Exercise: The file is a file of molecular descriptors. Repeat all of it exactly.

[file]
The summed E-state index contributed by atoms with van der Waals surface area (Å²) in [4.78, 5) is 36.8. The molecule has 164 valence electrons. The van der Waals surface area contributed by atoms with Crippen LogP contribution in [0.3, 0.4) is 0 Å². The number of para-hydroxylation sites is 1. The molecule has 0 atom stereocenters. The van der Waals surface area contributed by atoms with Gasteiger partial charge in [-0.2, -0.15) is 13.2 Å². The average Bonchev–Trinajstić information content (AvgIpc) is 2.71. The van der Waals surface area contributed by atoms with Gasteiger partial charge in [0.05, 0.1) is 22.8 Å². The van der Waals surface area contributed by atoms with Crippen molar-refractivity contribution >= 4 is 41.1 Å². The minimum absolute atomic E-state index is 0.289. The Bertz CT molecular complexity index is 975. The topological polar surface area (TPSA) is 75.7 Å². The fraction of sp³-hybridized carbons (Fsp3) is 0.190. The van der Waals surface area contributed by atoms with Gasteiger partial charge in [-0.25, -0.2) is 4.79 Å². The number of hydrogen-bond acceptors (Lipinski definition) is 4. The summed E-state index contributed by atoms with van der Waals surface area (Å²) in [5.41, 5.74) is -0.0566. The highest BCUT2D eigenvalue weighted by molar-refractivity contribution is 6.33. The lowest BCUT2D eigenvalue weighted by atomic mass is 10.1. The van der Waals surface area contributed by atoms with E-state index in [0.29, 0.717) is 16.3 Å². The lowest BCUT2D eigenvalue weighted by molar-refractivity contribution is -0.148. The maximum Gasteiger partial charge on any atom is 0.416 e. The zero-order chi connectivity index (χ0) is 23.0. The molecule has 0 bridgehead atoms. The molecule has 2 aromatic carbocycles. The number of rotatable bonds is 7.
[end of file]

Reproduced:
The summed E-state index contributed by atoms with van der Waals surface area (Å²) in [4.78, 5) is 36.8. The molecule has 164 valence electrons. The van der Waals surface area contributed by atoms with Crippen LogP contribution in [0.3, 0.4) is 0 Å². The number of para-hydroxylation sites is 1. The molecule has 0 atom stereocenters. The van der Waals surface area contributed by atoms with Gasteiger partial charge in [-0.2, -0.15) is 13.2 Å². The average Bonchev–Trinajstić information content (AvgIpc) is 2.71. The van der Waals surface area contributed by atoms with Gasteiger partial charge in [0.05, 0.1) is 22.8 Å². The van der Waals surface area contributed by atoms with Crippen molar-refractivity contribution >= 4 is 41.1 Å². The minimum absolute atomic E-state index is 0.289. The Bertz CT molecular complexity index is 975. The topological polar surface area (TPSA) is 75.7 Å². The fraction of sp³-hybridized carbons (Fsp3) is 0.190. The van der Waals surface area contributed by atoms with Gasteiger partial charge in [-0.25, -0.2) is 4.79 Å². The number of hydrogen-bond acceptors (Lipinski definition) is 4. The summed E-state index contributed by atoms with van der Waals surface area (Å²) in [5.41, 5.74) is -0.0566. The highest BCUT2D eigenvalue weighted by molar-refractivity contribution is 6.33. The lowest BCUT2D eigenvalue weighted by atomic mass is 10.1. The van der Waals surface area contributed by atoms with E-state index in [0.29, 0.717) is 16.3 Å². The lowest BCUT2D eigenvalue weighted by molar-refractivity contribution is -0.148. The maximum Gasteiger partial charge on any atom is 0.416 e. The zero-order chi connectivity index (χ0) is 23.0. The molecule has 0 bridgehead atoms. The molecule has 2 aromatic carbocycles. The number of rotatable bonds is 7.